Her advice to other Latina entrepreneurs looking to break out: find your own path.


Merson admits that she tried things her own way and ignored some advice that led to some painful lessons but she also said that some of the advice that she did follow didn’t work out. The best advice she has for other Latinas blazing their own career paths is to do what makes sense to you and don’t fell like you need to follow someone else’s examples to achieve the success you want.

But, above all else, Merson understands that the more important thing to do is to feel passionate and excited about whatever you are choosing to do.


“I feel so privileged and proud to be Mexican, and to be rooted in this amazing heritage and culture. My love affair with my culture and my homeland continues to get richer and more profound with time and experience,” Merson told mitú. “I credit this pride with giving me the passion to get this business going — which is just to say, whether it is your relationship with your culture or something else, make sure you feel tremendous passion for whatever you do — it’s an energy that mobilizes and sustains you in ways that nothing else can!”


READ: This Is How This Mexican Mom From Oaxaca Is Running Successful Mole And Michelada Businesses

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Community Rallies Around Latina Leader Who Needed A Double Lung Transplant Because Of Covid

Fierce

Community Rallies Around Latina Leader Who Needed A Double Lung Transplant Because Of Covid

GoFundMe

There is still so much that we do not know about Covid-19. One of the biggest mysteries is the long term effect of the virus after people recover. One of the most common things caused by Covid is the need for lung transplants. A Latina leader in Milwaukee experienced just that.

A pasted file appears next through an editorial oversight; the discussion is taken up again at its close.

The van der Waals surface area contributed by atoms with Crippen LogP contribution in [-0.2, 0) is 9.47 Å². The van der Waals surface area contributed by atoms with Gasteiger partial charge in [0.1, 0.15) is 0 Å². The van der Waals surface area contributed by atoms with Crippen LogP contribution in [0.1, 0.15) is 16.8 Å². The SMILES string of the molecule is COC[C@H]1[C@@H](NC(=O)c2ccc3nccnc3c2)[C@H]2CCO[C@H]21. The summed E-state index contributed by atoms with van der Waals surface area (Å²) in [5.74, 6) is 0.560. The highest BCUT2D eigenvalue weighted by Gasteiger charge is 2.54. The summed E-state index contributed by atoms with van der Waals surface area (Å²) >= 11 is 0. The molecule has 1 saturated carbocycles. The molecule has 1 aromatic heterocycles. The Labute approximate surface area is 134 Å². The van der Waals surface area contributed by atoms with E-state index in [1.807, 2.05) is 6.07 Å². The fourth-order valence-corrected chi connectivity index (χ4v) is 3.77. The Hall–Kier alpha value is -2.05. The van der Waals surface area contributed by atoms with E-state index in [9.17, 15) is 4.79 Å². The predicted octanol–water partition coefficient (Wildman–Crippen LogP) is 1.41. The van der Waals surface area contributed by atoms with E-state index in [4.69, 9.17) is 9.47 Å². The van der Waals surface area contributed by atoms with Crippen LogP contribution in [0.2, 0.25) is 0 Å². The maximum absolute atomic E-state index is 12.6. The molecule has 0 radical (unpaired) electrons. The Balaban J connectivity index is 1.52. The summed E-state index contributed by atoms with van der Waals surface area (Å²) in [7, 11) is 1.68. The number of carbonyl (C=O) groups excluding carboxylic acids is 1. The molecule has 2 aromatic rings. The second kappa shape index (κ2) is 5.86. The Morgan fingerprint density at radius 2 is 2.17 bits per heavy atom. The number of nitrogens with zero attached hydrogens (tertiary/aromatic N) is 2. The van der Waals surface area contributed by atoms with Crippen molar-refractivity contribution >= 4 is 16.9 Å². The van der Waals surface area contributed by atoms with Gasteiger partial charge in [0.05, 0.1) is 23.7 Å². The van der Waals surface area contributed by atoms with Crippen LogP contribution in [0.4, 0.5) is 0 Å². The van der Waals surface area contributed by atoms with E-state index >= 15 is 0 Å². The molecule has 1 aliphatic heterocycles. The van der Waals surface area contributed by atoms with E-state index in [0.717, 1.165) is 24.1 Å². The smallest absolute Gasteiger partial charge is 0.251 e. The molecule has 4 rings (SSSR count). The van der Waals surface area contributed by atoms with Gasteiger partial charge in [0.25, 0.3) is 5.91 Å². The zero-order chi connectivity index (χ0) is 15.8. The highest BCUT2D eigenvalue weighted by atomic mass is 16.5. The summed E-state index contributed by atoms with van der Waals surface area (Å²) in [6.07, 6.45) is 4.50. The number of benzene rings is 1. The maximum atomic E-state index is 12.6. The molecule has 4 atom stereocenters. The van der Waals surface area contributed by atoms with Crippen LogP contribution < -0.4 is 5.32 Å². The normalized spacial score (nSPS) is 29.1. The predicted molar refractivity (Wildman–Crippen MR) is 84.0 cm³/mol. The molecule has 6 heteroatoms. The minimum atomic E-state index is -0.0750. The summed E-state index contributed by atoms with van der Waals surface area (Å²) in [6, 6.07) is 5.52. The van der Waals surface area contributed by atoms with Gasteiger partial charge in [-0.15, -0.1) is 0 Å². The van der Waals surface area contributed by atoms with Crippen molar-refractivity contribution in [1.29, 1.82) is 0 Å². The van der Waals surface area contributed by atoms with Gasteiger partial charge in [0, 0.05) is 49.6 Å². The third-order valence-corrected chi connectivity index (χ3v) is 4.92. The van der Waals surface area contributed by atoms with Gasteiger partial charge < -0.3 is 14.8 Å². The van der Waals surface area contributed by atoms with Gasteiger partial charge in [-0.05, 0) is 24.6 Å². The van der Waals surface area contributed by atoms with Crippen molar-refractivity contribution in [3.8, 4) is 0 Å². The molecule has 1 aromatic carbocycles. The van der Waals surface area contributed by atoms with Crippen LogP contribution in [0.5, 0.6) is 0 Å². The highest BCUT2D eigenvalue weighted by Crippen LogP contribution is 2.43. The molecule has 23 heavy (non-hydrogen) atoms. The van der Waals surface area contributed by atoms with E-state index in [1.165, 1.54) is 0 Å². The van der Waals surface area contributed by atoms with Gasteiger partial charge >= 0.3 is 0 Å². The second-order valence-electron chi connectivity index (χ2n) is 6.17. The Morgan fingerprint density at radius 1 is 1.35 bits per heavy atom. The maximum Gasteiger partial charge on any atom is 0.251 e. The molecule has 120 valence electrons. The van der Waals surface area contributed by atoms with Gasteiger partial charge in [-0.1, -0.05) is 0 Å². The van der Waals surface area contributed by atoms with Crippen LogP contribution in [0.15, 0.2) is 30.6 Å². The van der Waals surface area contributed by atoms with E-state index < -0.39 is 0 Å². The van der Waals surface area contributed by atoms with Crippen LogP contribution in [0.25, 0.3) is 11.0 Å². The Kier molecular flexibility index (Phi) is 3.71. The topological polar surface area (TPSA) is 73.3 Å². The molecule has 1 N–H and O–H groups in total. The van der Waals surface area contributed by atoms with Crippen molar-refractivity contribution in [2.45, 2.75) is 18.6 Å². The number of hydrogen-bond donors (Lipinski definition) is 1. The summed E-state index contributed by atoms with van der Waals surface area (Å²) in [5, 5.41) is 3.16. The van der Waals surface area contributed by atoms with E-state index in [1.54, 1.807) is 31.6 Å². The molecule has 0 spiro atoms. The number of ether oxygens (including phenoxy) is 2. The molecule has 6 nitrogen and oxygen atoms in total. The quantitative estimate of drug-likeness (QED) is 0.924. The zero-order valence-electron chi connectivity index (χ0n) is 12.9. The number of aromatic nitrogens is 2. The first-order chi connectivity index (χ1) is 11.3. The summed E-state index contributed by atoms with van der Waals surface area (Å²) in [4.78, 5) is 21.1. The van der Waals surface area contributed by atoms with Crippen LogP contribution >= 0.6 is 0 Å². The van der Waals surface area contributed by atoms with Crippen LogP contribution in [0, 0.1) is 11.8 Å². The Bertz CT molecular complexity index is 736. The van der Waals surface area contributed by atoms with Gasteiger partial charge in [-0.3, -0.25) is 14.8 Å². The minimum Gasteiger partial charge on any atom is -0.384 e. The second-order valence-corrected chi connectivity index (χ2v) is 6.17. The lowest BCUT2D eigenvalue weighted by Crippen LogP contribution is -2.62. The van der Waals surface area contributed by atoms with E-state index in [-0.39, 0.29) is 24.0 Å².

Carmen Lerma is a beloved member of the Latino community of Milwaukee.

Lerma was diagnosed with Covid-19 in July. At the time, cases were growing across the country and we knew even less about the virus than we know now. Lerma’s Covid diagnosis led to the beloved community member needing a double lung transplant because of the viciousness of this virus.

“She is very kind. She is very loved,” fellow volunteer and friend Carmen Hernandez said of Lerma to NBC News. “I feel so bad for her situation right now. She can’t even breathe. It’s really hard for me to see her going through this when she’s such an active person.”

Months after her diagnosis, Lerma has a new pair of lungs.

Credit: Carmen Lerma / Facebook

The Covid-19 pandemic is entering a new and terrifying chapter as cases are growing around the world. Countries in Europe are implementing new restrictions to control the spread of Covid and certain states are follow suit to protect residents. Lerma is hoping that her story can help to convince people of the severity of the virus.

Lerma’s story highlights the seriousness of Covid-19 complications after surviving a diagnosis.

Lung transplants for Covid-19 patients are becoming more and more common as more people are infected with the virus. Currently, more than 8 million people in the U.S. have been diagnosed with Covid. More than 220,000 people have died and cases, which never significantly decreased, are on the rise again in most states.

Lerma is using her story to get people to care about Covid-19.

Credit: Carmen Lerma / Facebook

There has been a lot of misinformation spread about Covid that has contributed to the spikes. President Donald Trump used his own diagnosis to tell people not to worry about the virus and to get out there and live life, something health experts around the world rebuked. Even Harvard University released a study debunking the claim that certain blood types are more resistant or prone to Covid-19.

In one of the most American traditions, friends set up a GoFundMe to help cover the costs of Lerma’s medical care.